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Thank you to the 1,400 leaders who’ve generously done the 7 questions!
I hope reading

7 Questions with Jetty Lungu

helps you in your leadership.



Jonno White

7 Questions with Jetty Lungu

Name: Jetty Lungu

Current title: Interim CEO

Current organisation: FINCA Zambia

Jetty is the Interim CEO of FINCA Zambia. FINCA is a deposit taking financial institution regulated by the Central bank and it belongs to a network of 25 Microfinance banks with its headquarters in Washington DC. FINCA offers innovative, responsible and impactful financial services to low-income clients.
Jetty is a board member at FINCA and the Board appointed him as interim CEO for 1 year up to January 2021, to fill in an emergency executive management gap and to restructure the company and turn it around.
Jetty is a fellow of CIMA UK and an MBA Graduate from Henley Business School UK with over 20 years work experience from Africa and S.E. Asia. He has gained diversified work experience and expertise having worked in a wide range of industries and especially because of his management consultancy assignments.
He has worked in the private profit sector, non-profit sector and public sector. The industries he has worked in include Financial services, Telecoms, Audit and Consultancy (Big 4 exposure) and various donor funded projects (funded by EU, USAID, World Bank, UN) etc. He has also worked for multinationals like Ernst and Young (South Africa), Project Concern International, Airtel, Digicel Papua New Guinea etc.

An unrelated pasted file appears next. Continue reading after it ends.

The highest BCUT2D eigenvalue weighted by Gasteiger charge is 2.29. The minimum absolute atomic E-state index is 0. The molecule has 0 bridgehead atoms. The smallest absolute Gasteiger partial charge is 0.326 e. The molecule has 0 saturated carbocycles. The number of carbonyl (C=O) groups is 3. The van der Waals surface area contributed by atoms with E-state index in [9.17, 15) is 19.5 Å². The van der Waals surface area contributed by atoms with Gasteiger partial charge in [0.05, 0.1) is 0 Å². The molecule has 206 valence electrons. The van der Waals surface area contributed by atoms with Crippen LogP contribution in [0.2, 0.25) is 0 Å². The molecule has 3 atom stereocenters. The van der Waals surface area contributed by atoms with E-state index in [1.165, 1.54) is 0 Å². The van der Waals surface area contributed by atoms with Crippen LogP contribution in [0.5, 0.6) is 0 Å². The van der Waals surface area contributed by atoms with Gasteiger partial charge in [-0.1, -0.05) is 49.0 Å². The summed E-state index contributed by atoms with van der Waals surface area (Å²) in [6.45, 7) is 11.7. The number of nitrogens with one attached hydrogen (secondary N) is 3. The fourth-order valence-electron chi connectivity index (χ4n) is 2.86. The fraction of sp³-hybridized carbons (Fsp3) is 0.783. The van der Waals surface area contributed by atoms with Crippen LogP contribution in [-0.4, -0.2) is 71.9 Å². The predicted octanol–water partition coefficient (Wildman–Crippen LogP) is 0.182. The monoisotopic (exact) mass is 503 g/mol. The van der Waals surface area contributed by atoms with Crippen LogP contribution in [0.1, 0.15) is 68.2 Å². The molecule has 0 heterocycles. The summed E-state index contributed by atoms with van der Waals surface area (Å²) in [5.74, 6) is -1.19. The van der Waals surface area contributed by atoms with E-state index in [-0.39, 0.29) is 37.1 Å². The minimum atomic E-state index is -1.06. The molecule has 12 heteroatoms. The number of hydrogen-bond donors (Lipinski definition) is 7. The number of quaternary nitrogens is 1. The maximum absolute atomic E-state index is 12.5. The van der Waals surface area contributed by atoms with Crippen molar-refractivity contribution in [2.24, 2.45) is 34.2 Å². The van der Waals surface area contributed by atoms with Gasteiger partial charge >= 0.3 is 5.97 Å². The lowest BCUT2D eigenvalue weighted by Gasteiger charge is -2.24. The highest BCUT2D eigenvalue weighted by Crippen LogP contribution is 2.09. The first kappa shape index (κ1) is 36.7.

Jetty has strong project management skills in transformational projects in both profit making and NGO environments. One example of the projects he led are Airtel Money (Zambia’s first mobile money product).
During his spare time Jetty is involved in other board activities or charitable functions such as: President of Association of Micro-Finance Institutions in Zambia, Board member of Media Institute of Southern Africa, Member of membership assessment committee for CIMA UK, member of Taxation Committee of Zambia Institute of Chartered Accountants and member of Maluba Rotary Club.

7 Questions with Jetty Lungu


1. What have you found most challenging as a CEO or executive of a large enterprise?

The most challenging mission remains to be the easiest one of all, and that is ensuring that the culture that one builds remains connected to the values and purpose by all those who are part of it!

2. How did you become a CEO or executive of a large enterprise? Can you please briefly tell the story?

The single most powerful driving force for me was the fact that I felt the urge to be the change and not just talk about it, and never paid attention to negative forces that would surround me at times.

3. How do you structure your work days from waking up to going to sleep?